missing crown prince review exo suho

In 2021, writers Kim Ji-su and Park Chul delivered a monster hit for MBN called Bossam: Steal the Fate. The series, which told the story of a bachelor who alters his fate when he mistakenly kidnaps a widowed Joseon princess, became the highest rated drama in the South Korean network’s history. Tapping that same duo to replicate their success, Missing Crown Prince is a romance and a historical drama that revolves around the accidental abduction of a royal, a blossoming love between the kidnapper and the kidnapped, an attempt to change one’s destiny, and lots of Joseon-era politics.

EXO’s Suho stars as Lee Gon, the compassionate titular character who struggles to fulfil his duties as the King’s (Jeon Jin-oh) eldest son. Instead, he prefers to sneak out of the palace with his half-brother Do Sung (Kim Min-kyu) to hang out with the common man, and occasionally take down petty criminals with his martial arts skills. His nocturnal misadventures concern the imperial court, as they assume that Gon is a playboy who disappears to consort with courtesans at disreputable establishments.

Certain ministers call for Gon to be replaced by Sung as the heir. In order to settle tensions, Gon’s parents seek to marry him to Choi Myung-yoon (Hong Ye-ji), the daughter of trustworthy royal physician Sang-rok (Kim Joo-hun). Much like the crown prince, Myung-yoon is a free-spirited young lady uncomfortable with her noble station. Instead, she prefers to sneak out of her castle to work as a doctor at her father’s clinic, and occasionally take down thugs with her martial arts skills.

When she receives news that she has been chosen to be her country’s future queen, she’s far from delighted because the position would curtail her independence. More importantly, both Myung-yoon and her father are aware that she’s cursed to be a widow, and that her first husband is doomed to die early. To counter this terrible fate, her father hires mercenaries to kidnap a random man from a tavern and forcibly wed him to Myung-yoon, thereby ensuring Gon’s safety. But unbeknownst to Sang-rok, the person they snatch is Gon himself!

Thankfully, Gon and Myung Yoon are able to break out during the ceremony and run away together. Although they are unwilling to reveal their identities to each other in order to protect their respective families, sparks inevitably fly between our two good-looking leads. As it turns out, it’s probably good that Gon has someone on the outside to shelter him, because he soon discovers that the Queen Dowager Min Soo-ryun (Myung Se-bin) has been engaging in a tawdry affair that could ruin her and conspires to assassinate Gon in order to maintain her secret.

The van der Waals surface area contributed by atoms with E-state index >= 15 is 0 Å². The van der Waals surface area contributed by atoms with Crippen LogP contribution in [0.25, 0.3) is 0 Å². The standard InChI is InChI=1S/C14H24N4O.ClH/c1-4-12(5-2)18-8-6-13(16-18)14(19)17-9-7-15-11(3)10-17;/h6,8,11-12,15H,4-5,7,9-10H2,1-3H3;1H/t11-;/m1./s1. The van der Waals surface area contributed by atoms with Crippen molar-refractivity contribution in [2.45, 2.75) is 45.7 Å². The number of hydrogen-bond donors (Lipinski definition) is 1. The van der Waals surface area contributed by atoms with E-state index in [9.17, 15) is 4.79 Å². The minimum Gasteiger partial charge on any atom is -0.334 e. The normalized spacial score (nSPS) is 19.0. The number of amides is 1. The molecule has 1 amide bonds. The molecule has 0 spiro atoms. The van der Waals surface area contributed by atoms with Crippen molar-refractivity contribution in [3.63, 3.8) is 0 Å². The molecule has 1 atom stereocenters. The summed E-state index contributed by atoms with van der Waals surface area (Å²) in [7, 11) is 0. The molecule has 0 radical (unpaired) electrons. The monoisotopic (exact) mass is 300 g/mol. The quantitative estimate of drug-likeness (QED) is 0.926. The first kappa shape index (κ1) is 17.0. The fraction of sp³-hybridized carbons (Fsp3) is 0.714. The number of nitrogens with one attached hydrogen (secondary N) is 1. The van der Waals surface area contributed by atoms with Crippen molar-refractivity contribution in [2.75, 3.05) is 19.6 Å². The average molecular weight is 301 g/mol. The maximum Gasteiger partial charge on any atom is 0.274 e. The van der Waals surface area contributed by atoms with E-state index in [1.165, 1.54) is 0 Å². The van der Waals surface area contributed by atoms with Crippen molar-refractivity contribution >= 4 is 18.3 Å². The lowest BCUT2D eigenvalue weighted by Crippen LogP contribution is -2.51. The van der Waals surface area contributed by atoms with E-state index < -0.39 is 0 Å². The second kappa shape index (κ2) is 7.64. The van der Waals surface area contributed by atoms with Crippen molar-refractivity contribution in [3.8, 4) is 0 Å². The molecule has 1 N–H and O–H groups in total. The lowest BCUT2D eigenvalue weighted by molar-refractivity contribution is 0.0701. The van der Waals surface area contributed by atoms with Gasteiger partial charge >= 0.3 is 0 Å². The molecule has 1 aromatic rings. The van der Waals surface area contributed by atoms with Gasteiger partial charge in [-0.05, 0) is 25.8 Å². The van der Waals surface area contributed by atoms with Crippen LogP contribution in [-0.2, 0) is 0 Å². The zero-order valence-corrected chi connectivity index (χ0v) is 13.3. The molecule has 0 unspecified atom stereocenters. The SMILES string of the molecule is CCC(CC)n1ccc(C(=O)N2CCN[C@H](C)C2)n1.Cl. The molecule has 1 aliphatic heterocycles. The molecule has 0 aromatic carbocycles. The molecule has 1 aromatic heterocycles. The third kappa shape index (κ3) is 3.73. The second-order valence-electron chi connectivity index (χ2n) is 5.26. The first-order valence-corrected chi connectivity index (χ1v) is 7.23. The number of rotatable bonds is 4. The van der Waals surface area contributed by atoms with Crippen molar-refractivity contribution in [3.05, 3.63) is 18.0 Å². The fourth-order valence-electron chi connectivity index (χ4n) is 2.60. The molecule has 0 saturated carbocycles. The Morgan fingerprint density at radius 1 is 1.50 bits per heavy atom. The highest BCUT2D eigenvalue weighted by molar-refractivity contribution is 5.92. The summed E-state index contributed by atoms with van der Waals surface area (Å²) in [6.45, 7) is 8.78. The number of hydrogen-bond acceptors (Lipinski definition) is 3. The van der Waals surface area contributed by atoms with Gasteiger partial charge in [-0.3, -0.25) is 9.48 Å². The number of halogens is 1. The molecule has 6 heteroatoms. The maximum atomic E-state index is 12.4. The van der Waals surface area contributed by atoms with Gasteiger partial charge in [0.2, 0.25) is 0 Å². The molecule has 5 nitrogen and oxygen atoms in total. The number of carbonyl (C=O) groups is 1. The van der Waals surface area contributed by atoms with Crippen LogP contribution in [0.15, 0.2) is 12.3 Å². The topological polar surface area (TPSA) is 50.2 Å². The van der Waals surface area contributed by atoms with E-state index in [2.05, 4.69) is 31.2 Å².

While the promotional materials bill this as a rom-com, these first four episodes have been far more serious than anticipated – hinging upon action and palace intrigue. It’s these elements that keep Missing Crown Prince compelling, as the show’s plotting does well to draw you into various mysteries and machinations that make up its tension-filled web. Sadly, the series isn’t as adept at character development, as Gon and Myung-yoon are presented rather two-dimensionally.

While Suho and Ye-ji are serviceable in their roles, but neither are charismatic enough, nor do they possess enough romantic chemistry to compensate for the archetypical writing. But the series is at its worst when it attempts comedy. Not only are its jokes broad, lazy and juvenile – a significant portion of it is anachronistic – forcing modern mannerisms upon characters that aren’t just unfunny, they break the viewers immersion into the narrative’s Joseon period setting.

Missing Crown Prince is available to stream on Viu and Viki in select regions.

The post ‘Missing Crown Prince’ review: compelling palace intrigue bogged down by juvenile comedy appeared first on NME.


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